Seven LGBT African-Americans Who Changed The Face Of The Gay Community

RuPaul Andre Charles
Drag queen, author, singer, host, supermodel of the world

“You know when I started out, they told me I couldn’t make it,” RuPaul said in the 1995 documentary Wigstock: The Movie. “They said, ‘ain’t no big black drag queen in the pop world and you ain’t gonna do it.’ And look at the bitch now!”

Born in San Diego, California, RuPaul Andre Charles developed his drag persona in Atlanta and New York in the 1980s. Since her 1993 breakout single, “Supermodel,” Ru has kicked her size 12 stilettos even further into the mainstream with more pop hits, a cult-favorite talk show, movie roles, dolls, books (including the self-help book RuPaul’s Guide to Life, Liberty, and the Pursuit of Style) and even a figure in Madame Tussauds.

And that’s not even including a little show called RuPaul’s Drag Race.

RuPaul, now 51, can also be credited with challenging perceptions of what it means to be gay, black, and for that matter, a drag queen. Her 2004 album, Red Hot, featured appearances by blackface drag personality Shirley Q. Liquor, stirring up dialogue about race and racism. Last year, three teachers at Los Angeles’ Wadsworth Avenue Elementary School were suspended over allowing students to carry photos of “questionable” African-American role models, including RuPaul, at a Black History Month parade.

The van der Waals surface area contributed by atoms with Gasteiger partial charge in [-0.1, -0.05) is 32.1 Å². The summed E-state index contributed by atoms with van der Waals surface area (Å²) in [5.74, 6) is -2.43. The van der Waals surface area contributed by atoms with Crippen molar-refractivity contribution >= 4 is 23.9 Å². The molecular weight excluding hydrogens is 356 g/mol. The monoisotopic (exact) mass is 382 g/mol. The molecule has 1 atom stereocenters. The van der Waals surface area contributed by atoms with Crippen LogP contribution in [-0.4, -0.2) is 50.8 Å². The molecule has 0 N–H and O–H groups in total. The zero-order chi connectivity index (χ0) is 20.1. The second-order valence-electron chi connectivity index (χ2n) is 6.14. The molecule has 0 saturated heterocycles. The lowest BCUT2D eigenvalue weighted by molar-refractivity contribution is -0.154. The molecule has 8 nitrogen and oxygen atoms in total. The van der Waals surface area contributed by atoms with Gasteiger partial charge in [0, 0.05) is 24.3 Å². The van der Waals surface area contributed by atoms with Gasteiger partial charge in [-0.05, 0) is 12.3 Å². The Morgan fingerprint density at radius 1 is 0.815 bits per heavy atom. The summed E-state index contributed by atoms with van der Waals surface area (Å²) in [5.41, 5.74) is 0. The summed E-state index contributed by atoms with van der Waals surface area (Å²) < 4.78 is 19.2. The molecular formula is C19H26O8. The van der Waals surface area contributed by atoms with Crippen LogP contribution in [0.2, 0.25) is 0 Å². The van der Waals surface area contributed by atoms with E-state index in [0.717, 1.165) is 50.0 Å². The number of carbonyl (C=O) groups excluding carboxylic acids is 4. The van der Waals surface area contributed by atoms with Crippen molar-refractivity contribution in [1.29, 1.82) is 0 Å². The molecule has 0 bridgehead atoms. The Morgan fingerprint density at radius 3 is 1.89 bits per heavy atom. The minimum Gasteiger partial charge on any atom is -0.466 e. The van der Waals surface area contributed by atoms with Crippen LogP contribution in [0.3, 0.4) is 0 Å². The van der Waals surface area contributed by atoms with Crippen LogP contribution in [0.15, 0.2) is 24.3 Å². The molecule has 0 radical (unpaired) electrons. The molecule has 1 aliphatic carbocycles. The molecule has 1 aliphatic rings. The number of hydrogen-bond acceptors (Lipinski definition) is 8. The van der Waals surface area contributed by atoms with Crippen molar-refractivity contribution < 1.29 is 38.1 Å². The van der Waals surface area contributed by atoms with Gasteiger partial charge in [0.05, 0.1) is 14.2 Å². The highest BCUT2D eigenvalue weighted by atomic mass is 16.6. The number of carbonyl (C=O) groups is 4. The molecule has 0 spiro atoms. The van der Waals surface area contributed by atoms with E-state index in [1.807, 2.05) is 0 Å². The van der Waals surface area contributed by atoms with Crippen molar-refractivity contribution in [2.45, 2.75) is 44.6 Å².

But to Ru, her drag persona is a means, not an end: “The superficial image I project is a social commentary on the world we live in,” RuPaul said in an interview in the Willamette Week. “I’m saying, ‘Look, I’m beautiful with all this stuff on, but that truth is who I really am has nothing to do with any of this stuff… It’s not real at all. I never said it was.”

Can we get an “amen” up in here?

NEXT: Bill T. Jones steps it up

Photos: David Shankbone, Logo